My editor at Bantam, Tracy Devine, sent to me your lovely post at Visionary Fiction Alliance, and I’m asking her to forward this to you. I was quite touched by your words.

After a long career as a novelist, I’ve learned that what anyone writes about my work, good or bad, will only occasionally, very occasionally, be written with true insight regarding my intentions. For so many years, I have denied being a horror novelist, never thought I was, and struggled to prevent earlier publishers from putting that word on my books.

You got to the heart of what I try to give readers when you mentioned hope and healing, and spoke of seeking to “help readers see the world in a new light and recognize dimensions of reality they commonly ignore.”

If you will provide my editor with a mailing address, I would like to send you two inscribed books that are close to my heart.

Best wishes,

Dean Koontz

Oh my, talk about synchronicity!

Thank you, Dean Koontz, for taking the time to inspire a fellow writer to not give up.  Ever.

I’m back.

Margaret

0

Babylon 5 – Visionary Fiction on the Small Screen

By, Eleni Papanou

“‘To strive, to seek, to find, and not to yield.’” Captain Jeffrey Sinclair

With the recent passing of Michael O’Hare, I thought it was the opportune time to write about  my favorite example of Visionary Fiction on the small screen, Babylon 5. The series is mostly  written by one  man,  J. Michael Straczynski, as opposed to a team of writers, which is typical in a television series. Perhaps that’s why the visionary scope of this series is so strong.

 The setting is a space station that serves as a bridge between alien cultures, some of which were at war with each other.

 Monologue from the opening  in season one:

“The Babylon Project was a dream, given form. Its goal: to prevent another war, by creating a place where humans and aliens can work out their differences peacefully.”  Captain Sinclair

 

CHARACTERIZATION

Several of the Characters evolve in deeply profound circumstances that will leave the visionary fan satisfied. The two who resonated the most for me were Londo Mollari (Peter Jurasik) and G’kar (Andreas Katsulas), who start off as bitter enemies. Londo’s home world, Centauri Prime,  conquered and enslaved all the citizens of Narn, G’kar’s world.  While the series begins after the liberation of Narn, the hatred between the two races is intense. Londo’s thirst for power and G’kar’s lust for vengeance will lead to many dramatic moments that leave both characters struggling between their morality versus the pride they have for their respective worlds.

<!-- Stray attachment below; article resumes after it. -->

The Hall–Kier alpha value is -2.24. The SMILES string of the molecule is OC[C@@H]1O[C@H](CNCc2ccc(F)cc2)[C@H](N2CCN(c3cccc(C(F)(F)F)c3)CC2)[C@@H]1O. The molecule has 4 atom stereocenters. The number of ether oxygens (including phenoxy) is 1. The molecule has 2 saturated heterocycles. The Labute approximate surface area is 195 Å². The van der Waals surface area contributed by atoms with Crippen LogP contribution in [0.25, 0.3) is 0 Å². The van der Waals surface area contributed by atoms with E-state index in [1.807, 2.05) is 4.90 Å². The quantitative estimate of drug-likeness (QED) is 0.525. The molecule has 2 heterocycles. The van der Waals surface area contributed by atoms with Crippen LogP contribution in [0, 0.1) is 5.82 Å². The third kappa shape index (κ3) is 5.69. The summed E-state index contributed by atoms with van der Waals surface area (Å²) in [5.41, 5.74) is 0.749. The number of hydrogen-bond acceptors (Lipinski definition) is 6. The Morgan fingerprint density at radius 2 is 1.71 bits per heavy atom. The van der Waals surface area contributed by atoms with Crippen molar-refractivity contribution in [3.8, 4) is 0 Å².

Mira … Continue reading

Is Dean Koontz a Visionary Fiction Writer?

By Margaret Duarte

Dean Koontz is generally categorized as a writer of horror, and I’m not a fan of horror, so I’m not sure what possessed me to read one of his novels. Maybe someone gave it to me. Maybe I picked it up in a bargain bin somewhere.

What I do remember is that the book’s title was Watchers and, while reading it, I fell in love with a dog named Einstein and an author named Dean Koontz.

Then along came the Odd Thomas series. Again, I don’t know how I discovered it, but I do know that Koontz’s “odd” protagonist nabbed and bagged my heart before I even got to paragraph two. The series is written in first person, from the point of view of a short-order cook named Odd Thomas, who pulls you in with his wit and humility and then captivates you like a first crush with his concern for the underdogs of – and out of – this world.

“My name is Odd Thomas, though in this age when fame is the altar at which most people worship, I am not sure why you should care who I am or that I exist.”

Peculiar things happen to Odd Thomas that don’t happen to anyone else. He communicates with the dead, for instance. Not by choice, mind you. Odd Thomas is a reluctant confidant and can’t resist helping the quiet souls who seek him out for justice.

Almost every page of Koontz’s novels contains a line or phrase that teases and pleases the brain. I’m down right envious of Koontz’s ability to penetrate beneath the surface of things (the beautiful and ugly, humorous and sad, inspiring and depressing) and share observations that vibrate with truth.

Author Announcement – Invitation to guest post

From Wim Coleman and Pat Perrin at http://www.playsonideas.com/

We have just put up a new post about Story — the main topic of our blog. We invite comments.  But I’d like to invite any members of the Visionary Fiction Alliance who find the topic interesting to send us guest posts about Story, what it is, what it means personally, and/or how Story affects our whole culture. If we get lots of guest posts, we’ll put up a new page just for everybody’s definitions and discussions about Story.

If anyone from the VFA wishes to guest post, please email Pat at wim.pat[at]gmail.com

0

Visionary Fiction’s Effect On This Author

By Eleni Papanou

In the not so distant past, writing felt more like a chore. It took ten screenplays and one badly written novel to admit I never felt satisfied with what I produced. It seemed like I wrote only to satisfy an audience, which made the experience hollow. Longing to create something more personal, I switched my focus from high concept to indie and began working on The Cabin. The concept was simple: two ex-lovers, Damon and Flora, meet up for eight lifetimes. The hook: Damon’s memories of his past lives are triggered when Flora arrives to arrest him for assassinating their leader, and they soon end up murdered by  a well-respected elder.  Each lifetime, Damon races against time to save himself and Flora.

After I finished the screenplay, I liked the story enough to explore the idea of writing it as a novella. Starting was easy as a screenplay makes an excellent outline. I expected all the plot points would be the peaks, and the new material would be the valleys leading towards them. Yes, this was going to be easy…so I thought. Little did I know The Cabin was about to  transform into a full-blown epic…something I had dreamed of one day writing.

The move that changed everything…

The Cabin evolved after I introduced a piece of technology from an older screenplay I had given up on. This fortuitous maneuver ended up  connecting the two stories together and made the peaks of The Cabin less significant to the overall story! Other characters entered The Cabin, and it was now too small … Continue reading